News Article | April 11, 2016
Battered by rising ocean temperatures and this year’s powerful El Niño, many of the world’s coral reefs are slowly dying. Scientists have found that Australia’s Great Barrier Reef is experiencing the worst coral bleaching event they’ve ever seen (bleaching happens when warm water temperatures cause the corals to expel the symbiotic algae that supply the reef with oxygen and nutrients). As a result, the focus of marine biologists has moved from protecting existing reefs to finding ways to restore and rebuild them. A paper published in Environmental Science and Technology proposes a novel and low-tech method for helping coral survive: blowing bubbles through seawater. This simple technique, say the authors, could remove carbon dioxide from coastal waters and reduce ocean acidification—not the primary cause of coral death but a factor in weakening them. Other scientists, such as Ken Nedimyer, founder of the Coral Restoration Foundation, are painstakingly growing coral in nurseries made up of PVC trees and transplanting them to the wild. A joint research project by the Australian Institute of Marine Sciences and the University of Hawaii, supported by Paul Allen’s Ocean Challenge foundation, is looking at whether we can hasten the evolution of more resilient corals. Similarly, Steve Palumbi of Stanford’s Hopkins Marine Station is studying certain types of coral that seem to be more resistant to higher temperatures than others, to see if those qualities can be selectively bred. Many of these efforts are essentially geoengineering, and whether they can be scaled up to preserve a significant portion of the endangered reefs remains to be seen. Corals are vital parts of the ocean ecosystem, which means humans rely on them too: 17 percent of the protein in humans’ diets comes from fish, according to the U.N. Food and Agriculture Organization. So any effort to save the reefs before it’s too late is worthy of support.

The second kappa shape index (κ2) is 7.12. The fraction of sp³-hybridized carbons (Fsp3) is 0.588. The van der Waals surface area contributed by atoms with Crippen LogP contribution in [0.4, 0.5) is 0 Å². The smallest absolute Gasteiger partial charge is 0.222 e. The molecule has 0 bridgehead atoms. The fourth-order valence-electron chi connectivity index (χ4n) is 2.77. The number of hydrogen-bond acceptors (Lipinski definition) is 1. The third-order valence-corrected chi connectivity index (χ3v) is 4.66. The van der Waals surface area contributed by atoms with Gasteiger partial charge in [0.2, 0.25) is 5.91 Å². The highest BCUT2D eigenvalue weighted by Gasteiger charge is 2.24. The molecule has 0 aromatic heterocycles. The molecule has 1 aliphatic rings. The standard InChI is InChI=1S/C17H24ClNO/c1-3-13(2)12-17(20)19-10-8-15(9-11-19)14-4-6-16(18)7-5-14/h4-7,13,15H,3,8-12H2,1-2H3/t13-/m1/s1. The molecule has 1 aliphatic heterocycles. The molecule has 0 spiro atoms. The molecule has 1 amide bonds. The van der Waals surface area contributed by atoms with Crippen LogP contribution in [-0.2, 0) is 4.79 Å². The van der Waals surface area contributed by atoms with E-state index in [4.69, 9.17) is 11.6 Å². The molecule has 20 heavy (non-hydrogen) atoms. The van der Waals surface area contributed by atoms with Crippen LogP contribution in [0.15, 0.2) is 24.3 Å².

Schopmeyer S.A.,University of Miami |
Lirman D.,University of Miami |
Bartels E.,Center for Tropical Research |
Byrne J.,The Nature Conservancy |
And 7 more authors.
Restoration Ecology | Year: 2012
During an unusual cold-water event in January 2010, reefs along the Florida Reef Tract suffered extensive coral mortality, especially in shallow reef habitats in close proximity to shore and with connections to coastal bays. The threatened staghorn coral, Acropora cervicornis, is the focus of propagation and restoration activities in Florida and one of the species that exhibited high susceptibility to low temperatures. Complete mortality of wild staghorn colonies was documented at 42.9% of donor sites surveyed after the cold event. Remarkably, 72.7% of sites with complete A. cervicornis mortality had fragments surviving within in situ coral nurseries. Thus, coral nurseries served as repositories for genetic material that would have otherwise been completely lost from donor sites. The location of the coral nurseries at deeper habitats and distanced from shallow nearshore habitats that experienced extreme temperature conditions buffered the impacts of the cold-water event and preserved essential local genotypes for future Acropora restoration activities. © 2011 Society for Ecological Restoration International.
Nedimyer K.,Coral Restoration Foundation |
Gaines K.,Coral Restoration Foundation |
Roach S.,Coral Restoration Foundation
AACL Bioflux | Year: 2011
Successful mariculture of stony corals has been demonstrated extensively for the past ten to fifteen years, mostly in the tropical Pacific Ocean for the global marine ornamental aquarium market. Many different methods have been used to asexually fragment and grow branching stony corals, but all utilize a two-dimensional grow out design, primarily horizontal and affixed on some sort of disk like structure. To maximize growing surface and take advantage of the three dimensional water column space above the sea floor, the Coral Restoration Foundation has developed a novel new technique, the Coral Tree Nursery ©, which has proven to be very effective at both increasing growth over previous methods and reducing disease and damage risks from wave forces.